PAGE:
Energy efficiency, typically measured on an annual basis, can be used to help utilities meet peak demand at a low cost relative to other available tools, according to a new study from the Lawrence Berkeley National Laboratory.
The Berkeley Lab also introduced two new acronyms: PA CSE, which stands for the program administrator cost of saving electricity; and PA CSPD, which stands for the program administrator cost of saving peak demand. The lab’s Electricity Markets & Policy Group gathered data on costs, energy savings, and peak demand savings for electricity programs at 36 IOUs and other PAs in nine states from 2014 to 2017.
During the three-year study period, the savings-weighted PA CSE averaged $0.029 kWh, and the savings-weighted PA CSPD averaged $1,483/kWh.
There are many ways to reduce peak demand, with energy efficiency as part of the mix. As the study’s abstract notes, “with increasing need for a more flexible and resilient electricity system, and changing costs for generation, utilities and other efficiency program administrators must take into account all characteristics of efficiency programs—including peak demand reduction—to ensure a reliable system at the most affordable cost.”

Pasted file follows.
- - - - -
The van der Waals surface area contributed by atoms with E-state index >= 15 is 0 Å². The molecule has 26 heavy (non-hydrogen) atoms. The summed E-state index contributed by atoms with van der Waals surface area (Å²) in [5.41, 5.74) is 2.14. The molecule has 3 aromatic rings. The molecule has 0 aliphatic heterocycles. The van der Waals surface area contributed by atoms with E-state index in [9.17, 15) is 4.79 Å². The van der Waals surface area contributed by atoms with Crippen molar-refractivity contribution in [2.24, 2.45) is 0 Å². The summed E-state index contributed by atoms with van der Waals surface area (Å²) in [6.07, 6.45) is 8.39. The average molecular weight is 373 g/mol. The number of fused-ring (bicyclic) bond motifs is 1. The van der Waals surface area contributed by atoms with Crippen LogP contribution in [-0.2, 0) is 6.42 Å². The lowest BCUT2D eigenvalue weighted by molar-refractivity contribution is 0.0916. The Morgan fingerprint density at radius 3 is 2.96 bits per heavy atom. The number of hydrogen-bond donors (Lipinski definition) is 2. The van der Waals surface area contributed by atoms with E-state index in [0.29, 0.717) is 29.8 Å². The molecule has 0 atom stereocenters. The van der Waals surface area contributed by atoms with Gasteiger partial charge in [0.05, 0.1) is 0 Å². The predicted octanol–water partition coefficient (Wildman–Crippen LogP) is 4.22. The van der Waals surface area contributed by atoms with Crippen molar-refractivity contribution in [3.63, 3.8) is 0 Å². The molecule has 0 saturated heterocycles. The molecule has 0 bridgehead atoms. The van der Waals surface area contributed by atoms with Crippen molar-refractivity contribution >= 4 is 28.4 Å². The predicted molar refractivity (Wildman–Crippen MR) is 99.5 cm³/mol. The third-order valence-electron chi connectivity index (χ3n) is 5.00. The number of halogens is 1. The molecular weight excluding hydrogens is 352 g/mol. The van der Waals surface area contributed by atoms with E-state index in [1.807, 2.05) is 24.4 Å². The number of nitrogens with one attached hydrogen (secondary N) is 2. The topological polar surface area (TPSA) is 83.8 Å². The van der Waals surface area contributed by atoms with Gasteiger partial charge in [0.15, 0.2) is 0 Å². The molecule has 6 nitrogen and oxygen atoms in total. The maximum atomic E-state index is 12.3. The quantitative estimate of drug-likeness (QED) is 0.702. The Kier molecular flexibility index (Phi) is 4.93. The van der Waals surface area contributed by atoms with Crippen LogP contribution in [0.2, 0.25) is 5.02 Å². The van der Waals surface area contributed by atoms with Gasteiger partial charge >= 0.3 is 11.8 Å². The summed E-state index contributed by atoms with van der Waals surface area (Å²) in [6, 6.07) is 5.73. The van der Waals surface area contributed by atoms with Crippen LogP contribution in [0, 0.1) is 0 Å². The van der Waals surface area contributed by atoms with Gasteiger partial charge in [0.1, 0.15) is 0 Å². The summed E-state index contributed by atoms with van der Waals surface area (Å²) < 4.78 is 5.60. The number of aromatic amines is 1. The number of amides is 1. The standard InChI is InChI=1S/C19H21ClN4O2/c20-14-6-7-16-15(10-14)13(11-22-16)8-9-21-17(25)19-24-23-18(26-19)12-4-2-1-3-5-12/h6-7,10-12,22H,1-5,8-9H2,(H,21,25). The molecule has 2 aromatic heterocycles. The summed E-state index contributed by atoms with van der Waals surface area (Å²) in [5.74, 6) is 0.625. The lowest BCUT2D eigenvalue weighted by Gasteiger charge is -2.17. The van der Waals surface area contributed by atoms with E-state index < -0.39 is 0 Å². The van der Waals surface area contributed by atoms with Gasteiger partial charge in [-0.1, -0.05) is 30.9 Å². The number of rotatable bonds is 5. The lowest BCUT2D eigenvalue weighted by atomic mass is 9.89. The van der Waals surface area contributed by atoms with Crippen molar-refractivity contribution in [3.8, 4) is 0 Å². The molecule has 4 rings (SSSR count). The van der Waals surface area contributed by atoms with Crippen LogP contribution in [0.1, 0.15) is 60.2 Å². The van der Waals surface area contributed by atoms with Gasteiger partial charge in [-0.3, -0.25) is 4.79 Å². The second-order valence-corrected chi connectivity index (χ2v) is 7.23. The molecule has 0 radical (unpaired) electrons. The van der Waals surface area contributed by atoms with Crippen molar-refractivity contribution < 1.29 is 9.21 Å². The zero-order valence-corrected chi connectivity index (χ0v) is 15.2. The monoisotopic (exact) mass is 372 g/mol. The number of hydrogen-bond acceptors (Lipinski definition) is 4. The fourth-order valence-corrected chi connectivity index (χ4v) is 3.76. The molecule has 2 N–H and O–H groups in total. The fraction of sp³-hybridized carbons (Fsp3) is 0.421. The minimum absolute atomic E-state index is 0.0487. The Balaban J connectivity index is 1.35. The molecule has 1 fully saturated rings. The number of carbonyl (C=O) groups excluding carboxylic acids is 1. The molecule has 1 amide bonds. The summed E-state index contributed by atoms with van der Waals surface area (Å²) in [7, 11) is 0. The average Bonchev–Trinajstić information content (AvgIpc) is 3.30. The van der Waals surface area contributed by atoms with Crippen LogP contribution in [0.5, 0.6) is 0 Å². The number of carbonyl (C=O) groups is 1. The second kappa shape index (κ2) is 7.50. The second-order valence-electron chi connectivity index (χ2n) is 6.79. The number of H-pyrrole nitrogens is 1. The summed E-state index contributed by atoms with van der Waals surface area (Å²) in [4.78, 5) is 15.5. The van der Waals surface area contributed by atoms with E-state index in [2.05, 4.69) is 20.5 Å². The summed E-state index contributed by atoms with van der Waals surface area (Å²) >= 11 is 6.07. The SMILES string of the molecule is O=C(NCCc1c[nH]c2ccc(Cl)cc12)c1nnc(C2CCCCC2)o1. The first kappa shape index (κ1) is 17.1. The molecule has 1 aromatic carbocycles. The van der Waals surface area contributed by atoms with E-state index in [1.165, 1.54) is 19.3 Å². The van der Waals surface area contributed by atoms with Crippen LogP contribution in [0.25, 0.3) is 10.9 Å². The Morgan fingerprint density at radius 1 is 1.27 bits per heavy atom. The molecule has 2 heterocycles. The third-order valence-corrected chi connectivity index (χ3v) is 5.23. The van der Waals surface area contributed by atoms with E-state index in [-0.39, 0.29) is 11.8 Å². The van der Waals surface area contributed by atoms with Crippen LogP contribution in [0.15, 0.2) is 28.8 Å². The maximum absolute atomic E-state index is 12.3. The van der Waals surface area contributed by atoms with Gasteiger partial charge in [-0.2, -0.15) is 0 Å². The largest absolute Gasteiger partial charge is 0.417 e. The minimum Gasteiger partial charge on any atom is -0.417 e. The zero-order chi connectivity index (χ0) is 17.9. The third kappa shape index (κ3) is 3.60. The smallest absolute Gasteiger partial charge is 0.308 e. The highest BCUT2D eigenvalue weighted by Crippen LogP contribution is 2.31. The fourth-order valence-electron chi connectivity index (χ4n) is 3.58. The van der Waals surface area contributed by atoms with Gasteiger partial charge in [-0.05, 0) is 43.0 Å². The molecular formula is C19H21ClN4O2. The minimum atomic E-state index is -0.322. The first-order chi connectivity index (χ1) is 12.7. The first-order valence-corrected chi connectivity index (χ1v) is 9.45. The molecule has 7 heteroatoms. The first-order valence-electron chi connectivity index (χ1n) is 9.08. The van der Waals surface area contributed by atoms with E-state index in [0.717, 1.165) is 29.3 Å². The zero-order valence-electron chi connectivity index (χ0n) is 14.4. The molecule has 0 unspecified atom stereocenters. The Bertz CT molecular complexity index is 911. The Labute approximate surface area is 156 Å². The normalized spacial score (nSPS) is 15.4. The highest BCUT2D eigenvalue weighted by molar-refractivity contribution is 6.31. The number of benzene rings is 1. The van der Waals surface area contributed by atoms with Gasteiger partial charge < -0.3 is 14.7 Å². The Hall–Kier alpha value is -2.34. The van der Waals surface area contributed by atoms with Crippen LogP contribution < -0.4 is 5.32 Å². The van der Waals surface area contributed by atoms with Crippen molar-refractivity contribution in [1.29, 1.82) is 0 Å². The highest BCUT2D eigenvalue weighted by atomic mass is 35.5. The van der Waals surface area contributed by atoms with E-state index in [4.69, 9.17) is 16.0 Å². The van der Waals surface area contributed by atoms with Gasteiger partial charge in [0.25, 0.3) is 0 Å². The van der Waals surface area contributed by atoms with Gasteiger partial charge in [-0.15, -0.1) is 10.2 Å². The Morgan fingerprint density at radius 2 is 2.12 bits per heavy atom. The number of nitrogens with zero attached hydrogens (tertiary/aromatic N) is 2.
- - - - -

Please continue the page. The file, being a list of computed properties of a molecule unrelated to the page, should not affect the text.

Whatever the source, it all adds up (or down, in this case). At Virtual Peaker, we host the world’s most advanced distributed energy platform and have the honor of working with the most innovative utilities and energy companies in the country. We know that, no matter the source, a kWh saved is a kWh saved. And energy efficiency plays an critical role in overall peak reduction.